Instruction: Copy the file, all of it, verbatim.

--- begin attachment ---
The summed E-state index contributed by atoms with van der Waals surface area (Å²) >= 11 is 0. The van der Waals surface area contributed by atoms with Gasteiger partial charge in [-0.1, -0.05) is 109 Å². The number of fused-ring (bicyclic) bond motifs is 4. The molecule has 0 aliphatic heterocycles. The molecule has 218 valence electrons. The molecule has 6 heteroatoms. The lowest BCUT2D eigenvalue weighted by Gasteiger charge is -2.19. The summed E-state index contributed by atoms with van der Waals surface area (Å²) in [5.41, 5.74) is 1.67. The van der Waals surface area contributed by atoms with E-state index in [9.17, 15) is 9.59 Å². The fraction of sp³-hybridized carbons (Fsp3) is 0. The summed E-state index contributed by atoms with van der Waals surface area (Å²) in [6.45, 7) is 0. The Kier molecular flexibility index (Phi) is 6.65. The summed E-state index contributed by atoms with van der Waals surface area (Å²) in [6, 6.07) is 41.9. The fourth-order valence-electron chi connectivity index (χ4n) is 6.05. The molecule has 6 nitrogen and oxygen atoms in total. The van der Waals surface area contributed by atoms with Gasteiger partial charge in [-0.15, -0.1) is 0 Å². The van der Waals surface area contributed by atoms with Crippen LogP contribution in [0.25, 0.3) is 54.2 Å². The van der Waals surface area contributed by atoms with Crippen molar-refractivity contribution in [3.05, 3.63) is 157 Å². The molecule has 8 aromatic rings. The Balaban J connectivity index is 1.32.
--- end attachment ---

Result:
The summed E-state index contributed by atoms with van der Waals surface area (Å²) >= 11 is 0. The van der Waals surface area contributed by atoms with Gasteiger partial charge in [-0.1, -0.05) is 109 Å². The number of fused-ring (bicyclic) bond motifs is 4. The molecule has 0 aliphatic heterocycles. The molecule has 218 valence electrons. The molecule has 6 heteroatoms. The lowest BCUT2D eigenvalue weighted by Gasteiger charge is -2.19. The summed E-state index contributed by atoms with van der Waals surface area (Å²) in [5.41, 5.74) is 1.67. The van der Waals surface area contributed by atoms with E-state index in [9.17, 15) is 9.59 Å². The fraction of sp³-hybridized carbons (Fsp3) is 0. The summed E-state index contributed by atoms with van der Waals surface area (Å²) in [6.45, 7) is 0. The Kier molecular flexibility index (Phi) is 6.65. The summed E-state index contributed by atoms with van der Waals surface area (Å²) in [6, 6.07) is 41.9. The fourth-order valence-electron chi connectivity index (χ4n) is 6.05. The molecule has 6 nitrogen and oxygen atoms in total. The van der Waals surface area contributed by atoms with Gasteiger partial charge in [-0.15, -0.1) is 0 Å². The van der Waals surface area contributed by atoms with Crippen LogP contribution in [0.25, 0.3) is 54.2 Å². The van der Waals surface area contributed by atoms with Crippen molar-refractivity contribution in [3.05, 3.63) is 157 Å². The molecule has 8 aromatic rings. The Balaban J connectivity index is 1.32.